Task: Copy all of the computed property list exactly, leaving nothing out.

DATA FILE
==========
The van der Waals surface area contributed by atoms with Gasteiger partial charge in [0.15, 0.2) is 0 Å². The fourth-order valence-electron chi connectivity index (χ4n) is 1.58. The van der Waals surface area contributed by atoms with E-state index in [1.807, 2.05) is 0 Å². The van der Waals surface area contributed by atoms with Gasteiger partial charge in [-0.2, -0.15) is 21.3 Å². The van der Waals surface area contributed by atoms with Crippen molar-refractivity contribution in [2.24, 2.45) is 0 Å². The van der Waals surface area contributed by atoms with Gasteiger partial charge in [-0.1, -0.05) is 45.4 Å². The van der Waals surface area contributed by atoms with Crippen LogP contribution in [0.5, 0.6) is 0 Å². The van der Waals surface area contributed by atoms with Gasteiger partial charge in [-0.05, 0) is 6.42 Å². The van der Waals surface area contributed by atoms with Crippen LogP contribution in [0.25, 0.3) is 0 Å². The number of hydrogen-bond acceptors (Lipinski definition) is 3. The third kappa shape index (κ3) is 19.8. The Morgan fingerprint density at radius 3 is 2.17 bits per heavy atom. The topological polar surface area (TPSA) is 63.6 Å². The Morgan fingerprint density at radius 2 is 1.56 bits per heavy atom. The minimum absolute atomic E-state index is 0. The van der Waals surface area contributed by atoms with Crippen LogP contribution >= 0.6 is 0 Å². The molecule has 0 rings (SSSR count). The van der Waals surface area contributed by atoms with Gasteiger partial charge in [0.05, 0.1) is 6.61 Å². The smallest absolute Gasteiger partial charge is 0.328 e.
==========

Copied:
The van der Waals surface area contributed by atoms with Gasteiger partial charge in [0.15, 0.2) is 0 Å². The fourth-order valence-electron chi connectivity index (χ4n) is 1.58. The van der Waals surface area contributed by atoms with E-state index in [1.807, 2.05) is 0 Å². The van der Waals surface area contributed by atoms with Gasteiger partial charge in [-0.2, -0.15) is 21.3 Å². The van der Waals surface area contributed by atoms with Crippen molar-refractivity contribution in [2.24, 2.45) is 0 Å². The van der Waals surface area contributed by atoms with Gasteiger partial charge in [-0.1, -0.05) is 45.4 Å². The van der Waals surface area contributed by atoms with Crippen LogP contribution in [0.5, 0.6) is 0 Å². The van der Waals surface area contributed by atoms with Gasteiger partial charge in [-0.05, 0) is 6.42 Å². The van der Waals surface area contributed by atoms with Crippen LogP contribution in [0.25, 0.3) is 0 Å². The number of hydrogen-bond acceptors (Lipinski definition) is 3. The third kappa shape index (κ3) is 19.8. The Morgan fingerprint density at radius 3 is 2.17 bits per heavy atom. The topological polar surface area (TPSA) is 63.6 Å². The Morgan fingerprint density at radius 2 is 1.56 bits per heavy atom. The minimum absolute atomic E-state index is 0. The van der Waals surface area contributed by atoms with Crippen LogP contribution >= 0.6 is 0 Å². The molecule has 0 rings (SSSR count). The van der Waals surface area contributed by atoms with Gasteiger partial charge in [0.05, 0.1) is 6.61 Å². The smallest absolute Gasteiger partial charge is 0.328 e.